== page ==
Silenced for decades, crowds in 'Liberated Libya' berate Qaddafi
Exuberance fills the streets of eastern Libya, but many can't shake the fear that Col. Muammar Qaddafi will find a way to crush their revolt.
In the eastern Libyan city of Tobruk – part of what some are calling “Liberated Libya” – a flood of criticism of Muammar Qaddafi, his sons, and the vicious tactics he’s long used on his own people pours out of locals at the slightest prompting. Many are worried that with Col. Qaddafi surrounded by still-loyal troops in Tripoli, their unfinished revolution could still fail.Skip to next paragraph
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While there’s happiness – not least of all because they haven't dared speak their minds, even to their closest friends, for decades – there’s also a feeling that they had better get their word in while they still can.
Members of the Libyan Army who defected last week to the side of the protesters in Tobruk are readying for a possible reprisal from pro-Qaddafi forces. They say Qaddafi has at least three brigades of paramilitary loyalists in and around Tripoli, one controlled by his son, Khamis.
Maj. Salma Faraj Issa, a blond woman who offsets her olive green uniform with heavily kohled eyes and perfectly manicured purple fingernails, says the military in Tobruk, working with local youth, is preparing secret weapons depots in case Qaddafi manages to rally his forces.
She’s the main aide to Maj. Gen. Suleiman Mahmoud, the military commander in the Tobruk area, and was in the room when he received a call from an official in Tripoli ordering local troops to fire on demonstrators last week. Gen. Mahmoud’s answer? “No."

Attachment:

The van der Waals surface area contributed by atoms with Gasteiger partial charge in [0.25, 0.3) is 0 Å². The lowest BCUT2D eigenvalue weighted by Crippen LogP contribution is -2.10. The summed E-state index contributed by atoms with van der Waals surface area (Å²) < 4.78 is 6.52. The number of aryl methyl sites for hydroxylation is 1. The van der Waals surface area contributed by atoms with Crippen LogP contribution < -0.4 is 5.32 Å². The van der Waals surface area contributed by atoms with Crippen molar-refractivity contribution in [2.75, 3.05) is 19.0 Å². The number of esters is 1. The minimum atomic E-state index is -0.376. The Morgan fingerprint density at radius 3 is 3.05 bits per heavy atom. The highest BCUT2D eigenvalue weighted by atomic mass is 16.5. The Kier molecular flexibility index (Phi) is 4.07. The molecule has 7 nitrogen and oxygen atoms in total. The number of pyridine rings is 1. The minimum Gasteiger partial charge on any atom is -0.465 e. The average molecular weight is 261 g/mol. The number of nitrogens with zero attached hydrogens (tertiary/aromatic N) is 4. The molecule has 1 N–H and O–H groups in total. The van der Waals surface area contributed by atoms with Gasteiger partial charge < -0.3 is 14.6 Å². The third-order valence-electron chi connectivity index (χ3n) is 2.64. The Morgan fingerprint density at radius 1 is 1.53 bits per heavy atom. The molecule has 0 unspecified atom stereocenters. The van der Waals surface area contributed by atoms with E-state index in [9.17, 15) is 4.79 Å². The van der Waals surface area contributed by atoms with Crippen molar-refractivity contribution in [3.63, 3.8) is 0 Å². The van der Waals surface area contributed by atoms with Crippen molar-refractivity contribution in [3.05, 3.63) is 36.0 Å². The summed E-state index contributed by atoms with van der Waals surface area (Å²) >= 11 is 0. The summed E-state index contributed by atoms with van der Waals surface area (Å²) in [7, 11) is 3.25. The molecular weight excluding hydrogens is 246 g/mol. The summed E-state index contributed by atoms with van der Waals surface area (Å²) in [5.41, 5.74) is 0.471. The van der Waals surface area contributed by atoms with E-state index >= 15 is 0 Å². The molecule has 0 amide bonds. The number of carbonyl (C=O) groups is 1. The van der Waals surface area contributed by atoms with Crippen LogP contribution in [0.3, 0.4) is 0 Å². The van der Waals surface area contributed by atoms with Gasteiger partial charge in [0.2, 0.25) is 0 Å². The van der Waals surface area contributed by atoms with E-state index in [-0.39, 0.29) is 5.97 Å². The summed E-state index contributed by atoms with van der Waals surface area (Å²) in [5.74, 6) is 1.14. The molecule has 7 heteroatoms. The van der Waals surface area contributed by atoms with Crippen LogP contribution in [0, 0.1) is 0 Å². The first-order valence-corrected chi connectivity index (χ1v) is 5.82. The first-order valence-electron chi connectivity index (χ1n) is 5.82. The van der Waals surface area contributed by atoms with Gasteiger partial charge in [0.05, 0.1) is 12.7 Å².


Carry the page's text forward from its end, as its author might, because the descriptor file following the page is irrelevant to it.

“This was something impossible for us,” Ms. Issa explains. “We were being asked to fire on our brothers, our sisters, We decided to stand with the people.”
Now Mahmoud has a death sentence on his head. But his decision early in the uprising is one reason Tobruk was liberated at a cost of so few dead – just three young men shot while they stormed the local police headquarters.
Qaddafi: Violence driven by US, Al Qaeda
Elsewhere, there were reports of violence in Libya today, particularly in and around Tripoli, the capital. Al Jazeera carried footage of a group of men – most in uniforms – who were executed with their hands bound behind their backs in a field. Al Jazeera reports, and most of the uprisings supporters believe, that the victims were officers killed for refusing orders to shoot civilians.
Ali, a retired naval officer who asked that his full name not be used, says a general who defected with his men in the town of Zawia has twice tried to bring forces into Tripoli, but was repulsed by heavy weapons fire. An unconfirmed report by a source in Zawia claims there have been dozens of local casualties.